Evaluating and Streamlining an Urban Academic Medical Center’s Hospice Referral and Discharge Process

From the 2023 HVPA National Conference

Margaret Krasne MD MPH (Division of Hospital Medicine, Department of Medicine, Johns Hopkins Hospital), Elys Bhatia MSCS (JHHS Quality and Clinical Analytics), Allyson Mitchell LCSW-C, Michelle Churchill MSN CRNP ACHPN, Catherine Boyne MHA, Danielle Doberman MD MPH HMDC FAAHPM

The average lead time from placement of a hospice referral order to hospital discharge with hospice services at the Johns Hopkins Hospital (JHH) is over three days, with one in six referred patients not enrolling in hospice because they die prior to discharge. Prolonged time to discharge can be detrimental to this vulnerable patient population, who spend their final hours and days in the hospital and sometimes miss a safe window for discharge to their ideal location. Delayed discharges are also detrimental to the health system, increasing length of stay, decreasing hospital capacity, and increasing in-hospital mortality. We sought to develop a workgroup to evaluate the hospice referral and discharge process at Johns Hopkins Hospital, identify key drivers of delays, and implement interventions to address these factors to ensure patients are discharged efficiently with optimal services.

We extracted electronic health record (EHR) time stamps, including those for a hospice referral order and discharge time, to evaluate JHH’s mean lead time (hours) from placement of a hospice referral order to patient hospital discharge on all hospital units. We focused our evaluation on two general medicine units and developed a multidisciplinary workgroup based in these units with representation from case management, home care, palliative care, primary teams, and social work. Using lean sigma principles, we performed a comprehensive analysis of the current hospice referral and discharge process on these units. We evaluated the current workflow and involved parties, performed root cause analysis, and identified key drivers of delays. Based on these findings, we implemented an intervention to address key drivers. Our work required close partnership with hospital leadership in care management, home care coordination, and palliative medicine.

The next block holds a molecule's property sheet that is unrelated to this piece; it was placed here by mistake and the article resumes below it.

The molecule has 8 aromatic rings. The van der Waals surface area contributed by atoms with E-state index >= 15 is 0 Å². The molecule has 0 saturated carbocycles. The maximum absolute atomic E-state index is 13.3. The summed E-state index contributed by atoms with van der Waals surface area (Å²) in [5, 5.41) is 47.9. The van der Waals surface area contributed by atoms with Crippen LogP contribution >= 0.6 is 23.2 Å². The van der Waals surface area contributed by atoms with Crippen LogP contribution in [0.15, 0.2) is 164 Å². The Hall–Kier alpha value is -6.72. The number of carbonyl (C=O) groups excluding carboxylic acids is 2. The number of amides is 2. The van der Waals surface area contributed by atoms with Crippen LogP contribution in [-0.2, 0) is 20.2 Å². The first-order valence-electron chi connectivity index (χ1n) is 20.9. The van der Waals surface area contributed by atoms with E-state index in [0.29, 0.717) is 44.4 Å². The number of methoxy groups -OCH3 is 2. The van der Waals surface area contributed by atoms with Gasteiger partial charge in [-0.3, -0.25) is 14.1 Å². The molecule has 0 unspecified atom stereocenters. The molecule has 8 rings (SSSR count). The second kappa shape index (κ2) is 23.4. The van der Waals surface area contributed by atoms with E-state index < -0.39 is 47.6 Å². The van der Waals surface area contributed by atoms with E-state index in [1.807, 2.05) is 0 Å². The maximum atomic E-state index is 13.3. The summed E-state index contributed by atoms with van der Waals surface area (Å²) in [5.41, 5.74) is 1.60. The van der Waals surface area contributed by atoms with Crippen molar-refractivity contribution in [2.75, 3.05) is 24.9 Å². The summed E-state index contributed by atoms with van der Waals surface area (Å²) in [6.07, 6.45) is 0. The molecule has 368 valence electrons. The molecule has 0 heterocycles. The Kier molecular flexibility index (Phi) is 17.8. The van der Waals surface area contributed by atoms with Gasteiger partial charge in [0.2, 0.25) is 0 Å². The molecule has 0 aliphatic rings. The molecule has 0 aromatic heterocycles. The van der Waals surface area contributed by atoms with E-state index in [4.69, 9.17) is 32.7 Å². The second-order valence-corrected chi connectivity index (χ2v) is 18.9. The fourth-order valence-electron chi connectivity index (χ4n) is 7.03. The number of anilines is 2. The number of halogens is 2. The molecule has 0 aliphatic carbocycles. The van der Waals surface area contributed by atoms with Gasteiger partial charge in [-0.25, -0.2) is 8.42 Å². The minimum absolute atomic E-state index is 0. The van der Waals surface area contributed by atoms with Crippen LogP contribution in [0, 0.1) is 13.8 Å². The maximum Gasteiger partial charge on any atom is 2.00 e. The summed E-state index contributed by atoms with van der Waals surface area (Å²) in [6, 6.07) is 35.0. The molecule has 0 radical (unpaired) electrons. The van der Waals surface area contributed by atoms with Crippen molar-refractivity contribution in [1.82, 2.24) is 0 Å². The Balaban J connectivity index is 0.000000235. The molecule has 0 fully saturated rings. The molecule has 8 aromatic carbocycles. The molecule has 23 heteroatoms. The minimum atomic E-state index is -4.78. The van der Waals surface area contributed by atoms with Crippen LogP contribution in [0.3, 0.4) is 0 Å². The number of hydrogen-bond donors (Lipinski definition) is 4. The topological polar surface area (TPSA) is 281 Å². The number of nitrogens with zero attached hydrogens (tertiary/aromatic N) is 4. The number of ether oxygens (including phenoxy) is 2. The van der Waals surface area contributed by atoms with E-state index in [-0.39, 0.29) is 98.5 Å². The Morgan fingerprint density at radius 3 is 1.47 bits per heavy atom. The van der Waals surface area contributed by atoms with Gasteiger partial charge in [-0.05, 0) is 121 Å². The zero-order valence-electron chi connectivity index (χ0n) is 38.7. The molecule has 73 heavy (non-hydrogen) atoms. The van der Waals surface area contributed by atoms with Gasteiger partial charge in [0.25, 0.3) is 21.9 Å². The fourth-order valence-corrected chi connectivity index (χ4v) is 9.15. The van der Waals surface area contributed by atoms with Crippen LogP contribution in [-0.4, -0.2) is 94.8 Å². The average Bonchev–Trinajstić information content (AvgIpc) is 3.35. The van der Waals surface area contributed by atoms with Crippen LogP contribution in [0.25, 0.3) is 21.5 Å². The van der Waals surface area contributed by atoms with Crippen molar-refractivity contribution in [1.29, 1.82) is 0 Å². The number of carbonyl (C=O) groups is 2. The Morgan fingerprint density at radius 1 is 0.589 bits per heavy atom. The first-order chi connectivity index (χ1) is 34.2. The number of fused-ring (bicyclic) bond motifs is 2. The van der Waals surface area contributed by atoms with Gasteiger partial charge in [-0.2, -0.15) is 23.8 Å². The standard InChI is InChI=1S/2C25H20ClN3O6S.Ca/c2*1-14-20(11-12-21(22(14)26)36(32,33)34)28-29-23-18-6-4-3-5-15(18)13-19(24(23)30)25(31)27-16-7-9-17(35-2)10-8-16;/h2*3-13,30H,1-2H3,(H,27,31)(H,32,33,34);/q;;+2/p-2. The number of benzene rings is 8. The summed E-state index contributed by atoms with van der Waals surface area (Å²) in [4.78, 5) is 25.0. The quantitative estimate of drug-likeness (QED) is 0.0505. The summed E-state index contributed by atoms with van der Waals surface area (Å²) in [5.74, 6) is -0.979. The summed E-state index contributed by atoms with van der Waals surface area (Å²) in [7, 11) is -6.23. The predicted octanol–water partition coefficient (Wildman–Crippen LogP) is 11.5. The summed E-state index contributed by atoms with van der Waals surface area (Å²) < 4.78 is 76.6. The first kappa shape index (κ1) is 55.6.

From 9/2021 through 2/2023, 57 patients on two general medicine units were discharged to an inpatient hospice unit or home with hospice services. Mean lead time from hospice referral to discharge was 92 hours. Process mapping (Figure 1) revealed the complexity of the referral and discharge process, involving the coordination of up to five different teams to complete many steps. Identified key drivers include lack of clarity around hospice level of care, lack of shared knowledge around medical capabilities of specific hospice agencies, and many multi-disciplinary team members requiring significant coordination efforts.

The workgroup identified potential interventions based on the key drivers. Notably, while hospice agencies determine level of care (i.e. home or general inpatient (GIP) care), the hospice referral process was split between care management and home care coordination based on the medical team’s presumed level of care. In this setting, we enacted an intervention to streamline the referral process, whereby care management would perform all hospice referrals and home care coordination would remove themselves from this step. The intervention launched in early 3/2023, with two hospice discharges in our first month (Figure 2) and data collection ongoing.

It is essential for both patients and the health system for the hospice referral and discharge process to be accurate, efficient, and effective. Our evaluation has identified potential areas for intervention, and we have launched a pilot seeking to streamline the overall process and individuals involved, with ongoing data collection and positive frontline feedback thus far. We plan to continue to engage with hospital leadership and consider other interventions for further optimization.

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